Philadelphia could be in for up to 15 times the annual number of days above 95 degrees by century's end.
That's according to a city climate change report released this month, which projects the number of 95-degree-plus days to climb from a recent average of three a year to between 15 and 44 by the year 2100.
The report projects milder winters, with the number of days below freezing anticipated to fall from the recent average of 93 a year to between 33 and 60 by century's end.
Hotter summers may lead to more heat-related deaths, the reports said, but milder winters may prevent some cold-weather deaths.
The hotter, wetter weather described in the report is in line with previous regional projections, but experts say the report offers new details on local precipitation patterns.
"We anticipate that there will be more precipitation, it'll be about 6 inches over the year," said Sarah Wu, policy and outreach manager for the Mayor's Office of Sustainability, which commissioned the report.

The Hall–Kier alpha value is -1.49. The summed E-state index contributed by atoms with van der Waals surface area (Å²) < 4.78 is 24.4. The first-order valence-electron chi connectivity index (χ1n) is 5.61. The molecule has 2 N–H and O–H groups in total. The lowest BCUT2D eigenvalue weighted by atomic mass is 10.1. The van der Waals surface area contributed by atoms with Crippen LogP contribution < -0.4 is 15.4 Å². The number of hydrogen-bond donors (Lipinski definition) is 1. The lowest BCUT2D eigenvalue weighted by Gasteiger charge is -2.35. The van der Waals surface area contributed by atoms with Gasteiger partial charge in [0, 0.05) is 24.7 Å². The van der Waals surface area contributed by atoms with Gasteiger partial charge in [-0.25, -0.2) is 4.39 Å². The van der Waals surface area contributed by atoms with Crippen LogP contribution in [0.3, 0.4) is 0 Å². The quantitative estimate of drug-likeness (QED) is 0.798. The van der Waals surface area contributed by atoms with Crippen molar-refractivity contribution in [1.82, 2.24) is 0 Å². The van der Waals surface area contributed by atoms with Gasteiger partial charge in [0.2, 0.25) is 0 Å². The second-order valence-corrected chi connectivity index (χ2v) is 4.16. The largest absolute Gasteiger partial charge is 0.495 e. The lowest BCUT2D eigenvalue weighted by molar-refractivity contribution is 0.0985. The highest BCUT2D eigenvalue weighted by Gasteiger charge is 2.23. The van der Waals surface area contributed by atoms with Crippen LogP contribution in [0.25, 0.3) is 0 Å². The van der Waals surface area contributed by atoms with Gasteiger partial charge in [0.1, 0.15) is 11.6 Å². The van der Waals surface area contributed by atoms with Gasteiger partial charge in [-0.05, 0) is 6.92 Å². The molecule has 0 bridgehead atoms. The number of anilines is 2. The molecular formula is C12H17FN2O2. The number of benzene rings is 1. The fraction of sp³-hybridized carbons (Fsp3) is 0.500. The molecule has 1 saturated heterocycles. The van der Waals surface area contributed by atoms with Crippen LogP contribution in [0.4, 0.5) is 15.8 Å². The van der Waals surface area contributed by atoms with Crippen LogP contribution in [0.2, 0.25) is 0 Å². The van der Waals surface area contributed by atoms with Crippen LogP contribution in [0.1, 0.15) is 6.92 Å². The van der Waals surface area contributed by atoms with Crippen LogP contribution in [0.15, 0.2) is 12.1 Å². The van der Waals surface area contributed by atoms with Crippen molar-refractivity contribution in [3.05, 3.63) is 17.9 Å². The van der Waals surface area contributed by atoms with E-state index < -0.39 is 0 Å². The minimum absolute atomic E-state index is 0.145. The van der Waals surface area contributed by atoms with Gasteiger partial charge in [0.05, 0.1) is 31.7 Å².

"That would be fine if it was all going to fall Seattle-style, in light drizzle over the course of the year relatively evenly," Wu said.
"But the projections show that we're actually going to probably get most of that additional precipitation in bigger storms, so a lot of rain coming in a short period of time, which is a much different ball game for our systems to handle."
Increased heavy precipitation will likely increase runoff, potentially flood roads, and speed erosion of bridge foundation supports, the report said.
About 2 inches of the annual liquid precipitation increase by 2100 is projected to fall during winter, though it is unclear what form (rain, sleet or snow) that precipitation would take.
The Mayor's Office of Sustainability has been sharing the data with city agencies to help them prepare for future weather changes.
"We were quite shocked to see the projections," Streets Commissioner David Perri said.
"An additional 1 inch of winter precipitation typically would result in about an additional 1 foot of snow in the city of Philadelphia area," Perri said, putting more of a burden on the city's snow-removal systems.
Perri said the data is pushing the department to increase brining operations.
The city now sprays about 30 miles of city streets with a saltwater mixture before storms to prevent snow and ice from sticking.
Officials plan to expand that to several hundred miles over the next five to seven years.
The city plans to use the report to begin to develop a climate change adaptation plan, to be released this summer.